* Says its trading not the cause of abnormal price action
* Says bid/ask spread widened for less than one second
* Says e-mini rallied during its trading
By Carey Gillam
OVERLAND PARK, Kan, May 17 U.S. money manager
Waddell & Reed Financial Inc (WDR.N) said an internal analysis
of trading activity indicates it was not the cause of the
"flash crash" that briefly wiped out $1 trillion in market
capital earlier this month.
"We did what our fund shareholders rightly would expect of
us. There is no evidence to suggest that our trades disrupted
the market on May 6," the company said in a letter to its
Reuters reported last week that regulators and officials at
the Chicago Mercantile Exchange parent CME Group Inc (CME.O)
(CME.O) have focused on Waddell's sale of 75,000 e-mini
contracts as at least "superficially" anomalous activity.
It is unclear what impact the trading in the e-minis had on
stock prices during the plunge, but regulators have scrutinized
futures trading because the sharp decline in that market
preceded the dive in the broader U.S. equities market.
In a communication over the weekend to more than 2,000
advisers and wholesalers, Waddell & Reed said the events of May
6 unfolded after portfolio managers came to the conclusion that
the risk of the European sovereign debt crisis spilling into
the U.S. financial system was increasing and they needed to cut
their flexible portfolio funds' equity exposure quickly.
As part of an equity hedging strategy, the managers used
the e-mini S&P 500 Index futures contract, which is highly
liquid and widely traded.
Waddell said its selling of the e-minis that day was just 1
percent of overall trading volume, or 75,000 contracts out of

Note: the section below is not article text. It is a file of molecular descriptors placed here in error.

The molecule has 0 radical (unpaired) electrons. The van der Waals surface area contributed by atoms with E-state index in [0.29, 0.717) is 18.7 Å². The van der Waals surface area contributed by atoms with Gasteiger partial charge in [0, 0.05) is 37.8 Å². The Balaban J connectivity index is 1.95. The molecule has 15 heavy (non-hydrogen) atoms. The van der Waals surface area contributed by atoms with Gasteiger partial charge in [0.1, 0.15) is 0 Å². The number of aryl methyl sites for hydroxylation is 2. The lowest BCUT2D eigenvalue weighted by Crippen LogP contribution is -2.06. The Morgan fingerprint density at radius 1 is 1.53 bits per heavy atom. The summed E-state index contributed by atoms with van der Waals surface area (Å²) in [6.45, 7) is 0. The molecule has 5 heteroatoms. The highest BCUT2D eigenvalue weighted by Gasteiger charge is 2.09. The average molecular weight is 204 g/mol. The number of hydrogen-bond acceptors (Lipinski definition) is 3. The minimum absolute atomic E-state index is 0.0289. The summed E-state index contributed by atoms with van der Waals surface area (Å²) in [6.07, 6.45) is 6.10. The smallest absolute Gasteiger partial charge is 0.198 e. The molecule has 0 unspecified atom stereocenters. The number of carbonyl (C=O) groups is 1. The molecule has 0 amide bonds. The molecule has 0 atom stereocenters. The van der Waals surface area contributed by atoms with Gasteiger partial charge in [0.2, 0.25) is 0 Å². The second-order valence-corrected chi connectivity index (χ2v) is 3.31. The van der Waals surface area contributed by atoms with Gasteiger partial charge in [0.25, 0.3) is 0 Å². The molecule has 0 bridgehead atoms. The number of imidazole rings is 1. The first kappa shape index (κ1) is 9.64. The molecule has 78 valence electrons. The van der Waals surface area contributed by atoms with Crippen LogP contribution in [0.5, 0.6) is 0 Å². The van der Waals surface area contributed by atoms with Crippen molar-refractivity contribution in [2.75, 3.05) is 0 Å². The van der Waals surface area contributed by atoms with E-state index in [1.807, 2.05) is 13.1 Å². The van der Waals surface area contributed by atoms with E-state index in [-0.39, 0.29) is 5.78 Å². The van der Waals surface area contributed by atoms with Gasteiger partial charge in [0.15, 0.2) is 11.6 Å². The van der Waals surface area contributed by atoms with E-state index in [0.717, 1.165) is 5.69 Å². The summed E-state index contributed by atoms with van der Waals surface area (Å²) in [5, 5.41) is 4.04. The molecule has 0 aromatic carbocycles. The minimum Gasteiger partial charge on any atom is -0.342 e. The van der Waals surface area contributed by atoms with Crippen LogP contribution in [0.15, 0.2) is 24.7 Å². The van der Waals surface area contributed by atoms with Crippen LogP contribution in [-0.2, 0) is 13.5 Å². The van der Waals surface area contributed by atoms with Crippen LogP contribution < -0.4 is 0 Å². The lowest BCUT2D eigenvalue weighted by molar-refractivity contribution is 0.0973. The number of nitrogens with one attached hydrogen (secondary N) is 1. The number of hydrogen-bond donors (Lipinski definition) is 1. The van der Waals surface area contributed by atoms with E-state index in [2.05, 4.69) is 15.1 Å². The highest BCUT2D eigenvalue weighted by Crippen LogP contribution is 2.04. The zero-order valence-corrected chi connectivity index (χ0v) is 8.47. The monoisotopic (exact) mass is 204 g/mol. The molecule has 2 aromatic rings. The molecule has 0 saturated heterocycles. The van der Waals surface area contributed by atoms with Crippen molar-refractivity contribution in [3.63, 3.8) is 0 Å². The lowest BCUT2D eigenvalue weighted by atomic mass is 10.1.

5.7 million traded that day.
"We believe that trades of the size we initiated normally
are absorbed easily in the market," Waddell & Reed said in the
letter to advisors, estimating it was one of 250 firms engaging
in e-mini trading during the market selloff.
The CME has said all Waddell's e-mini sales took place
between 2 p.m. and 3 p.m., the period of the flash crash when
1.6 million total e-mini sales occurred.
Waddell said the behavior of both the e-mini's price and
bid/ask spread "do not suggest that our trades had a disruptive
effect." The bid/ask spread widened during the firm's trading
for less than one second, the firm said.
"The e-mini rallied during our trade, suggesting it was not
causing the price movement," the firm said.
Waddell said its portfolio managers see the e-mini S&P 500
Index futures contract, which is a cash-settled contract based
on the S&P 500 Stock Index, as the "deepest global liquidity
pool they can utilize" to protect shareholder investments.
The firm reiterated that its funds lost money that day, and
said the activity in its flexible portfolio funds in the
futures market were not the cause of any abnormal price
Waddell manages the $22.1 billion Ivy Asset Strategy
(WASCX.O) fund, which is well-known for hedging with equity
index futures .
(Reporting by Carey Gillam; additional reporting by Herbert
Lash in New York, Ross Kerber in Boston; Editing by Gary Hill)